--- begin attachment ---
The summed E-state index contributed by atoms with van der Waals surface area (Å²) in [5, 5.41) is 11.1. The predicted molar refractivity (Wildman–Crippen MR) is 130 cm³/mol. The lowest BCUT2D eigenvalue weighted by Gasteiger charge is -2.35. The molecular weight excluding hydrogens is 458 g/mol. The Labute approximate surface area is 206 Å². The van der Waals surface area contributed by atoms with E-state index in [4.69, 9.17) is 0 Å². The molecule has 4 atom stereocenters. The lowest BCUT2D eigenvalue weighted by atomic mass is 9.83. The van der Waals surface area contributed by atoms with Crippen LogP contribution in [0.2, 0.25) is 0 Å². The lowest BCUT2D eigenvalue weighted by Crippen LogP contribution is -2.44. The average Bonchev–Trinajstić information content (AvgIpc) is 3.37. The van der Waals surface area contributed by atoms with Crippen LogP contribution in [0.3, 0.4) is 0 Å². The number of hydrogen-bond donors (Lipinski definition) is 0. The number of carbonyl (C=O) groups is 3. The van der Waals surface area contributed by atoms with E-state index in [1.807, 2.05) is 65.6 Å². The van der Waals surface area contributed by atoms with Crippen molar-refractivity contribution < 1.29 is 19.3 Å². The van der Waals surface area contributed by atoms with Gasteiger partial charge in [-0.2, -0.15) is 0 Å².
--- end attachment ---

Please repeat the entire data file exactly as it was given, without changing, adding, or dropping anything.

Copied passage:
The summed E-state index contributed by atoms with van der Waals surface area (Å²) in [5, 5.41) is 11.1. The predicted molar refractivity (Wildman–Crippen MR) is 130 cm³/mol. The lowest BCUT2D eigenvalue weighted by Gasteiger charge is -2.35. The molecular weight excluding hydrogens is 458 g/mol. The Labute approximate surface area is 206 Å². The van der Waals surface area contributed by atoms with E-state index in [4.69, 9.17) is 0 Å². The molecule has 4 atom stereocenters. The lowest BCUT2D eigenvalue weighted by atomic mass is 9.83. The van der Waals surface area contributed by atoms with Crippen LogP contribution in [0.2, 0.25) is 0 Å². The lowest BCUT2D eigenvalue weighted by Crippen LogP contribution is -2.44. The average Bonchev–Trinajstić information content (AvgIpc) is 3.37. The van der Waals surface area contributed by atoms with Crippen LogP contribution in [0.3, 0.4) is 0 Å². The number of hydrogen-bond donors (Lipinski definition) is 0. The number of carbonyl (C=O) groups is 3. The van der Waals surface area contributed by atoms with E-state index in [1.807, 2.05) is 65.6 Å². The van der Waals surface area contributed by atoms with Crippen molar-refractivity contribution < 1.29 is 19.3 Å². The van der Waals surface area contributed by atoms with Gasteiger partial charge in [-0.2, -0.15) is 0 Å².